Eileen review | A wonderfully atmospheric, twisty neo-noir

anne hathaway and thomasin mckensie star in eileen
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William Oldroyd’s psychological thriller is a masterclass in putting us off chocolate. Here’s our Eileen review:

We first meet Eileen, a young Bostonian prison guard played brilliantly against type by Thomasin McKenzie, having an unusually nice time watching a couple in their car.

When the steaminess is all done and dusted, it’s hard to deny Eileen (“Oh, I swear what he means”, etc.) a little bit of fantasising. Aside from some crippling loneliness (she lives with her alcoholic ex-cop father, a man about as prone to emotional connection as the character description suggests), she might even just be dreaming about sitting in a functional vehicle: hers fills with smoke whenever she turns the engine on. Her life, appropriately, seems to have stalled, stuck in a job she hates with colleagues that seem to hate her almost as much. It’s hard not to feel sorry for her, in a slightly disturbed sort of way.

But things are about to take a turn, if not for the better, then at least for the different, when Anne Hathaway appears as the prison’s new resident psychiatrist. Immaculately put-together in a red dress, blonde bob and oozing confidence like her transatlantic accent drips clipped consonants, she’s everything Eileen isn’t. Here the Les Miserables and The Devil Wears Prada star’s megawatt charisma is on full display, her charm all the more dazzling opposite McKenzie’s kicked-puppy-dog shyness. Together, they fall into a sort-of-relationship that very quickly turns toxic, with delightfully sinister results.

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Car-based activities aside, Eileen is a very touchy-feely film, and not, for the most part, in a rude way. While the seductive romance between McKenzie’s prison guard and Hathaway’s femme fatal psychiatrist often veers beyond furtive glances and flirty dances, for a film obsessed with its protagonists’ unlived fantasies, something about Eileen feels very, often disturbingly, physical.

It’s there in Ari Wegner’s cinematography, beautifully lit and lending its 1960s setting a warm, almost cosy feeling completely at odds with McKenzie’s imagined attempts to blow her brains out. It’s in Eileen’s love of sweet things, paired with a fear of putting on weight that results in her spitting half-chewed chocolates into a bin. It’s there in her car, where she wakes after a romantic night on the town with chunks of vomit in her hair.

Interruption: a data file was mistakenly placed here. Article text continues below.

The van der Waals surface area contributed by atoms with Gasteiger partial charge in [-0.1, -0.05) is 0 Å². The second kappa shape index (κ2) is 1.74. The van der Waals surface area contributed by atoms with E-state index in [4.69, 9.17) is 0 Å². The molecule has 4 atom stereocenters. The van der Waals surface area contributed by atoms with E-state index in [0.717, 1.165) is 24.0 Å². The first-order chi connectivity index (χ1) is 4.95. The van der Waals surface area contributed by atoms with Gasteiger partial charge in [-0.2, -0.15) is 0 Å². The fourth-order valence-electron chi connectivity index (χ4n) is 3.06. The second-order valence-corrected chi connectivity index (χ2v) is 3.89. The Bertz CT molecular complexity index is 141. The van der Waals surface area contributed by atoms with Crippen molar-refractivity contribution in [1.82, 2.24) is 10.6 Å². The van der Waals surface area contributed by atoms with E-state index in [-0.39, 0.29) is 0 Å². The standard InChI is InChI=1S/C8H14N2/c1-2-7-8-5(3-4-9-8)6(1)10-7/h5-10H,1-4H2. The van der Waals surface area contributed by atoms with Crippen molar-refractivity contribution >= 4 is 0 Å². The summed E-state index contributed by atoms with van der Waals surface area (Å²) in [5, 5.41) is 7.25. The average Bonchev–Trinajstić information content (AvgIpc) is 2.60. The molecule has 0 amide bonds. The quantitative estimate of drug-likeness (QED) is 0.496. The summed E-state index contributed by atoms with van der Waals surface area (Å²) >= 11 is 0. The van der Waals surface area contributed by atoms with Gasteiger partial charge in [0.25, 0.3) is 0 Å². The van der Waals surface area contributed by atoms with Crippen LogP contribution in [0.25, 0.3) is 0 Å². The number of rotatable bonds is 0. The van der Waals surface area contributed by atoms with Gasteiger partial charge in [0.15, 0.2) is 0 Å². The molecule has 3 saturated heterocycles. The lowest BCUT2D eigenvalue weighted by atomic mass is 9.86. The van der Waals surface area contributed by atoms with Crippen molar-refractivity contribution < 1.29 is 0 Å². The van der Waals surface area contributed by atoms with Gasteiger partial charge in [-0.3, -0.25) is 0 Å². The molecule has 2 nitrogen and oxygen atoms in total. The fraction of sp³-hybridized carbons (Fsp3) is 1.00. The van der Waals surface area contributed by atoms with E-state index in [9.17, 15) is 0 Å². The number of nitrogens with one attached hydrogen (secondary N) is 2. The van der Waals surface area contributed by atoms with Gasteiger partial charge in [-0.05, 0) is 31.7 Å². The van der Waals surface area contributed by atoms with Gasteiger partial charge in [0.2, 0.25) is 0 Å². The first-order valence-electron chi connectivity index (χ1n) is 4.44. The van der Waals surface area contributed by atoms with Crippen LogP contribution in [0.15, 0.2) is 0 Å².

At times Eileen resembles the similarly un-Christmassy Christmas film, Carol: all sweet, romantic gestures and longing looks. At others, it plays out more like Denis Villeneuve’s Prisoners. The twisty and twisted plot barrels constantly between romance and noir-ish tension with a gusto that could easily prove exhausting. Luckily, the film looks and sounds beautiful enough to get away with it.

Richard Reed Parry’s soaring score lends itself brilliantly to the film’s noir-flavoured roots, while the glossy texture of Wegner’s shots creates a film dripping in style almost without effort. Moment to moment, too, Eileen is never anything less than utterly compelling, the alternately disturbing and blackly comic tone ensuring the plot never takes the audience’s attention for granted for long.

The ending, however, feels like it comes a little out of the blue, seemingly arriving just as the tension approaches, but doesn’t reach, its peak. But the desire for more is really a testament to just how beautiful the preceding 90 minutes have been. I could easily stay in Eileen’s world for twice that.

Eileen is playing at the BFI London Film Festival 2023, and arrives in cinemas on 1 December.

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